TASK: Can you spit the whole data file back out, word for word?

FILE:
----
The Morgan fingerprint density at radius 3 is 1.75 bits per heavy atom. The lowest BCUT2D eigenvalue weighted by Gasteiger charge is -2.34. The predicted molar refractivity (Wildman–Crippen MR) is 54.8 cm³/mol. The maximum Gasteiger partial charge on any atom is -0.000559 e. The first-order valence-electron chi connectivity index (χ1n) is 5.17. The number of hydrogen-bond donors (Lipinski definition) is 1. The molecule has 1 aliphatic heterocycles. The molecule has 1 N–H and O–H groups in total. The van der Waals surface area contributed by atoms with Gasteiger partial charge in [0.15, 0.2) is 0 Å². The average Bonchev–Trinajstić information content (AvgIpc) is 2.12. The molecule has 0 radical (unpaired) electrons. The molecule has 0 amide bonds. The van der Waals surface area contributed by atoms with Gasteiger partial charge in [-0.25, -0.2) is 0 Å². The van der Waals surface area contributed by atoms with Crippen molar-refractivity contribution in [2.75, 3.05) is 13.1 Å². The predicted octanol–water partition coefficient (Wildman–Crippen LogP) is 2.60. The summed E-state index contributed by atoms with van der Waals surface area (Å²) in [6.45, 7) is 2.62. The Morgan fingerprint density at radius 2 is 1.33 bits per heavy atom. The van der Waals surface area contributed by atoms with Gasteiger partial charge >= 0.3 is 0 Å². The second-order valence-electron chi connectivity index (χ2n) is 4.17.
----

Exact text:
The Morgan fingerprint density at radius 3 is 1.75 bits per heavy atom. The lowest BCUT2D eigenvalue weighted by Gasteiger charge is -2.34. The predicted molar refractivity (Wildman–Crippen MR) is 54.8 cm³/mol. The maximum Gasteiger partial charge on any atom is -0.000559 e. The first-order valence-electron chi connectivity index (χ1n) is 5.17. The number of hydrogen-bond donors (Lipinski definition) is 1. The molecule has 1 aliphatic heterocycles. The molecule has 1 N–H and O–H groups in total. The van der Waals surface area contributed by atoms with Gasteiger partial charge in [0.15, 0.2) is 0 Å². The average Bonchev–Trinajstić information content (AvgIpc) is 2.12. The molecule has 0 radical (unpaired) electrons. The molecule has 0 amide bonds. The van der Waals surface area contributed by atoms with Gasteiger partial charge in [-0.25, -0.2) is 0 Å². The van der Waals surface area contributed by atoms with Crippen molar-refractivity contribution in [2.75, 3.05) is 13.1 Å². The predicted octanol–water partition coefficient (Wildman–Crippen LogP) is 2.60. The summed E-state index contributed by atoms with van der Waals surface area (Å²) in [6.45, 7) is 2.62. The Morgan fingerprint density at radius 2 is 1.33 bits per heavy atom. The van der Waals surface area contributed by atoms with Gasteiger partial charge >= 0.3 is 0 Å². The second-order valence-electron chi connectivity index (χ2n) is 4.17.